When it comes to National Security and Foreign Policy, one will note that despite inherent complexities dealing with other nations whose governmental construct and cultural make-up are vastly different and sometimes seemingly incompatable with our own, Americans tend to feel that they have a passing understanding on, perhaps not the intricacies, but what in general US response should be to various events that occur accross the globe.  There is far less timidity when it comes to making a call on how to deal with Russia, or the Middle East, or what have you.

I’ve no hard data to back up my assertions, nor to back up my theory as to why these assertions exist, but I think the role that the military plays in American culture perhaps leads us to a more arrogant understanding of national security and foreign policy among the average American than is probably warranted.  Don’t get me wrong, I’m not trying to dip deep into anti-American rhetoric, and I’m not even necessarily accusing America of military-worship here (though I know there are those who would).  As someone who served in the military for ten years, and is profoundly thankful to those who continue to serve in uniform, I have nothing but the utmost respect for the military.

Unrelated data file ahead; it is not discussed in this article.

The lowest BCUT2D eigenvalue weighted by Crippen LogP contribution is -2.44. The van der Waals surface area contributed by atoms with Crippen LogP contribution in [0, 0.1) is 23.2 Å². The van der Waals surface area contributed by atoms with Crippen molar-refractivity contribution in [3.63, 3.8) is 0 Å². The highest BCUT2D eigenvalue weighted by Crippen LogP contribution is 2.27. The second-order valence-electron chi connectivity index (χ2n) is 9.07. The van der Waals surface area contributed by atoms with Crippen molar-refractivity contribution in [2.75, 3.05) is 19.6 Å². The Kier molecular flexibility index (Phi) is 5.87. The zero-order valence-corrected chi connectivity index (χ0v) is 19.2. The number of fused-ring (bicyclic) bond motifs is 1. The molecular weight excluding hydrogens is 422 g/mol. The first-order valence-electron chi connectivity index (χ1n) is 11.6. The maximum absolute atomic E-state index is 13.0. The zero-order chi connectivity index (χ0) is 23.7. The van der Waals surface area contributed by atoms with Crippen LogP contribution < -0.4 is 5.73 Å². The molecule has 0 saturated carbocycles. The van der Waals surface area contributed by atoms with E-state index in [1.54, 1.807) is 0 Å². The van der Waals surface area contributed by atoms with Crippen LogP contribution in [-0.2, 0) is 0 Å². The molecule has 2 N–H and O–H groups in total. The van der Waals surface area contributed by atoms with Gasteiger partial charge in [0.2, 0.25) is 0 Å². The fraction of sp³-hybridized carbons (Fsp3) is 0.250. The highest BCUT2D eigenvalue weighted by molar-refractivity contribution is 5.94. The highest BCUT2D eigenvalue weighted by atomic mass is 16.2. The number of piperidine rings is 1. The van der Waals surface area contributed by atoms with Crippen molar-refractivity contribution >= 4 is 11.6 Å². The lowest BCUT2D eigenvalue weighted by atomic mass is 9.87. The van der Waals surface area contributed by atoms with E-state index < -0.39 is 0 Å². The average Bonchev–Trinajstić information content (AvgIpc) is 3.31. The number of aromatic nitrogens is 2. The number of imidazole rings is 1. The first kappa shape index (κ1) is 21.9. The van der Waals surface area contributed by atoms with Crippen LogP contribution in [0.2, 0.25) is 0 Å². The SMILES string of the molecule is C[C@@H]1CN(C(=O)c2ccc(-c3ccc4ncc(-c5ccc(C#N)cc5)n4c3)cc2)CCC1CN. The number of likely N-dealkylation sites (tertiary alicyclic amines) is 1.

My point is that the excellence in the military combined with a misunderstanding of its role, and a general unwillingness among mainstream America has created a dynamic in which we believe that the military can and should solve everything.  This is, mind you, a rough stroke of a more detailed theory, but suffice it to say that Americans generally don’t feel that National Security is as imposing a topic as the economy.  It’s, at least on the surface, easier to understand, the interest–American interest–is at least on the surface more clearly defined, and if all else fails, we have the finest military in the world that can sort everything out.  (Come on, how many people have you talked to that expressed an almost frustrated desire to turn the Middle East into a “glass parking lot”?).

But when we turn our eyes to the economy, Americans, on the average are not nearly as confident.  The issue of the Economy is riddled with complex and sometimes scarily enormous numbers.  There are dynamics at work that even very intelligent and educated people don’t understand.  The economy comes with its own baffling lexicon that is understood only by those who watch Mad Money and not just because the host is a little… enthusiastic; the Emeril of the money world.